Prime minister pins high hope on India visitDahal says US agencies might be watching the Bhutan refugee scam but ‘no foreign powers are involved in the investigation’.
Prime Minister Pushpa Kamal Dahal said on Saturday that he aims to create history during his upcoming India visit. Dahal is all set to tour the southern neighbour from May 31 to June 3. Officials in Kathmandu and New Delhi are busy finalising his itinerary, composition of the delegation, the agendas and other arrangements for the visit.
Though a formal announcement of the visit is yet to be made, Dahal said he would focus on strengthening bilateral ties and exploring new areas of cooperation between Nepal and India.
Dahal made the remarks during an interaction with journalists of Kantipur Media Group after inaugurating the 11th edition of Kantipur Half Marathon at Thapathali on Saturday.
“It is not good to divulge the details now but I am confident that history will be created in my visit and I am setting out with this confidence,” he said.
Both sides are planning to reach agreements in various sectors during the visit, particularly after the delegation-level talks between Dahal and his Indian counterpart Narendra Modi on June 1 in New Delhi.
Dahal also clarified that there are no such “hard and fast” legal and political reasons to visit India first (before making any other country the first port of call after assuming the prime minister’s office).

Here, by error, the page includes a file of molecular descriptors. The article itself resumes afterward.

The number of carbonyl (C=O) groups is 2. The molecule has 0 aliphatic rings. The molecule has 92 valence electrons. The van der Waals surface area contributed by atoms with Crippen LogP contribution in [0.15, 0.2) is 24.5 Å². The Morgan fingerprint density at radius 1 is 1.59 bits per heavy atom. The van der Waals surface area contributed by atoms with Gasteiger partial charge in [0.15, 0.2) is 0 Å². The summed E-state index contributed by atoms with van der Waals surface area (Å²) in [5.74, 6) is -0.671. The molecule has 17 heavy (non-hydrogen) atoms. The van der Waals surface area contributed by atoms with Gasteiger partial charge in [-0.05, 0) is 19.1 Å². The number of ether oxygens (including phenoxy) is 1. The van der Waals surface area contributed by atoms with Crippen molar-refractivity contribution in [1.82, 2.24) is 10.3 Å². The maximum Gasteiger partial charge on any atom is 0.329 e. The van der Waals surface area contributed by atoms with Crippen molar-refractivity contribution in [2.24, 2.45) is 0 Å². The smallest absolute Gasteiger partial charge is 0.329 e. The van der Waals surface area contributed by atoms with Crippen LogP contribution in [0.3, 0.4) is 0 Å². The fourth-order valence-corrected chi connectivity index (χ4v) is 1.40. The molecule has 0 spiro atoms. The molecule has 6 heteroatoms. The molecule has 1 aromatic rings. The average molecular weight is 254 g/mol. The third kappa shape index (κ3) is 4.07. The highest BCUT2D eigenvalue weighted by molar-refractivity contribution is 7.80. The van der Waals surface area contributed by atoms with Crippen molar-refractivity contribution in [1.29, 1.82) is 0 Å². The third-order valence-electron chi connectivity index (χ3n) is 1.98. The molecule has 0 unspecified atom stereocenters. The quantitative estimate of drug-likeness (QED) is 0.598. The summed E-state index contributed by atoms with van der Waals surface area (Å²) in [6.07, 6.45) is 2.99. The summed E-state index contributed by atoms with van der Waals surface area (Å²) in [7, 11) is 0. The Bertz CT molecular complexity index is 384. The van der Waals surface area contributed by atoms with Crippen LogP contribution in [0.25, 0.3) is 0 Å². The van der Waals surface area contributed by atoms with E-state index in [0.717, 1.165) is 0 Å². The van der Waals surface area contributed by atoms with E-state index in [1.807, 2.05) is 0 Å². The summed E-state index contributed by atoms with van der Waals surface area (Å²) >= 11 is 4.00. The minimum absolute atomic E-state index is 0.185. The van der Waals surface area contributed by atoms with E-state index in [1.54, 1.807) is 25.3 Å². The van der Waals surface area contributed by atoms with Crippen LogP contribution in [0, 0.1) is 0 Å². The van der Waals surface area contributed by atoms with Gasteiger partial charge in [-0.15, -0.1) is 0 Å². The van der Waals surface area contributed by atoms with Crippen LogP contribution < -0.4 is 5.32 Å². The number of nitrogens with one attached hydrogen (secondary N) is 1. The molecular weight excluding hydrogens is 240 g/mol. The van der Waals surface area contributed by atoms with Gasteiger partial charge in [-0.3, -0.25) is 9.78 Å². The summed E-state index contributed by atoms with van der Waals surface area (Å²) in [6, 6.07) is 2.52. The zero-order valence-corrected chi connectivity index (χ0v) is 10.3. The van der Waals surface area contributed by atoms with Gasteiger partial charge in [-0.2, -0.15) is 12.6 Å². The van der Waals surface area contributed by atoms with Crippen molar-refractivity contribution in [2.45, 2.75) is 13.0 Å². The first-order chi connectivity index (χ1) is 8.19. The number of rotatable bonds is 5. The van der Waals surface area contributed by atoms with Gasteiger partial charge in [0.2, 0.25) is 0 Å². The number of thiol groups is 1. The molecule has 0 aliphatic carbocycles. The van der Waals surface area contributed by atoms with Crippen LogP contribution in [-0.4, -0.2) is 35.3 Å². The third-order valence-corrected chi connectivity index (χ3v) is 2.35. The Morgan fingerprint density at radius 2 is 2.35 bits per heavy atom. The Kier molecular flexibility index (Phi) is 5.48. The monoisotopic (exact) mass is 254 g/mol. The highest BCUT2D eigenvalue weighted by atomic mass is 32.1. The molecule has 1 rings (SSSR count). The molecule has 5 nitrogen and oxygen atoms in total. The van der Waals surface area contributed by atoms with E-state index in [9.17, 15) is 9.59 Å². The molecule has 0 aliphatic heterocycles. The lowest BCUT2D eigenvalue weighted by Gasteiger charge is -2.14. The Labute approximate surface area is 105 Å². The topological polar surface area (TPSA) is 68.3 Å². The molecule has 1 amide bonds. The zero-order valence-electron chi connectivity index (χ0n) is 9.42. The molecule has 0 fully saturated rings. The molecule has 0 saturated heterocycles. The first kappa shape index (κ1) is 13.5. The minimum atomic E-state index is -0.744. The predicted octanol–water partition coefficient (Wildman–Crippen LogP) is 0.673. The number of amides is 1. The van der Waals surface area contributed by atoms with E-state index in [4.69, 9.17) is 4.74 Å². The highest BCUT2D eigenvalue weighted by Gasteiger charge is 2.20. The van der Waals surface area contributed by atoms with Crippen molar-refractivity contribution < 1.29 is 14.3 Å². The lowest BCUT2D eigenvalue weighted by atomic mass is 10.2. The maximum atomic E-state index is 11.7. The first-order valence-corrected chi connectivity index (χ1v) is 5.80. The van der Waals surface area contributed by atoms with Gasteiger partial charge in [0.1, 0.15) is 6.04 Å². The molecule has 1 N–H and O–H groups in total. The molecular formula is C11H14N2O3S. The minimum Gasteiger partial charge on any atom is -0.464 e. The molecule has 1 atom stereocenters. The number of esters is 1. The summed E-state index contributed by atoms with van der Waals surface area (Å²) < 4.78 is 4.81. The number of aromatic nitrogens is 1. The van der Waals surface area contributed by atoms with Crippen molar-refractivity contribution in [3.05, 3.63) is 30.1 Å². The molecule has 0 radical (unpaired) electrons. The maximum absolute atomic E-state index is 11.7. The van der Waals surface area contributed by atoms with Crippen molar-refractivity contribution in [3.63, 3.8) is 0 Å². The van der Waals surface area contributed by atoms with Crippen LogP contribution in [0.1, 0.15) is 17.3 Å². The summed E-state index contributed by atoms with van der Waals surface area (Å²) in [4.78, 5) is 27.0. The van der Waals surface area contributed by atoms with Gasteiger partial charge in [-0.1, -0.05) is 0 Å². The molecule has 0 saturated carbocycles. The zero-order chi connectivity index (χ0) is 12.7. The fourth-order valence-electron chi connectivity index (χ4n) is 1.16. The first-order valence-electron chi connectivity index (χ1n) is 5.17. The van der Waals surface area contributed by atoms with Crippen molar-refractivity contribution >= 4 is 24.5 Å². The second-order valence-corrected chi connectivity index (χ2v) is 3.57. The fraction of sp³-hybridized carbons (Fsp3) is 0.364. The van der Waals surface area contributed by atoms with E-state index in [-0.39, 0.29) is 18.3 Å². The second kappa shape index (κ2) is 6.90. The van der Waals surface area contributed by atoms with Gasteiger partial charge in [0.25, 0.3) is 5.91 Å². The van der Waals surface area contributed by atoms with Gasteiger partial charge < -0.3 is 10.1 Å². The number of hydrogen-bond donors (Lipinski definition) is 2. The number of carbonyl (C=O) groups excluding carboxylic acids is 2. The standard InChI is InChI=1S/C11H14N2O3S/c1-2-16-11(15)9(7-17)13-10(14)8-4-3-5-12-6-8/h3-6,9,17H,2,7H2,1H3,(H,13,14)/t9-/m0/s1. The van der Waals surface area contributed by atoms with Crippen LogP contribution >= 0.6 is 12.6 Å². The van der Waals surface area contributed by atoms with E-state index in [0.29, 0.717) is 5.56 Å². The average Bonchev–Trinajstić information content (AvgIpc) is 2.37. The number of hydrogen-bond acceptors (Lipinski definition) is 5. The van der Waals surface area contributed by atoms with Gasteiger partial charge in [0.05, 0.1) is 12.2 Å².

Nepal’s prime ministers have traditionally started their foreign visits from India but Dahal in 2008 had first gone to China to attend the Beijing Olympics inauguration. Dahal, however, had said upon his return from the northern neighbour that his first official visit would be to New Delhi.
“Our relationship with India is unique due to an open border; economic, political and social relations; and people-to-people contact. This kind of relationship cannot be found elsewhere,” Dahal said on Saturday. “That is why the tradition of visiting India first is given continuity. But that does not always happen as I am the example.”
Soon after coming into office in December-end last year, Dahal in January announced that his first foreign visit would be to India. But due to various reasons and engagements in Kathmandu and New Delhi, the visit plan was affected. “When I first visited China in 2008, that sparked a debate,” the prime minister said. “This time, not due to any compulsion or tradition but our own requirement, we felt I should go to India first.”
Officials said that on the visit agenda are agreements related to setting up a chemical fertiliser plant in Nepal, energy, trade, transit, construction of an integrated check post in Nepalgunj, air entry routes, construction of hydropower projects, receiving the report of Eminent Persons’ Group on Nepal-India relations, connectivity, infrastructure, border and boundary. “I have a hunch that India is also doing serious homework for my visit,” the prime minister said.
Nepali side has also started groundwork for the visit as Foreign Minister NP Saud already held consultations with former foreign ministers, former foreign secretaries and former Nepali ambassadors to India.
“We are also doing homework seriously,” Dahal said. “I should have returned from the India visit by this time but due to elections in India and some other reasons, my visit was delayed. Then we said there is no possibility of the visit before the fiscal budget is presented to our Parliament. Then I insisted that the visit should happen only after the budget.” The finance minister presents the budget on May 29.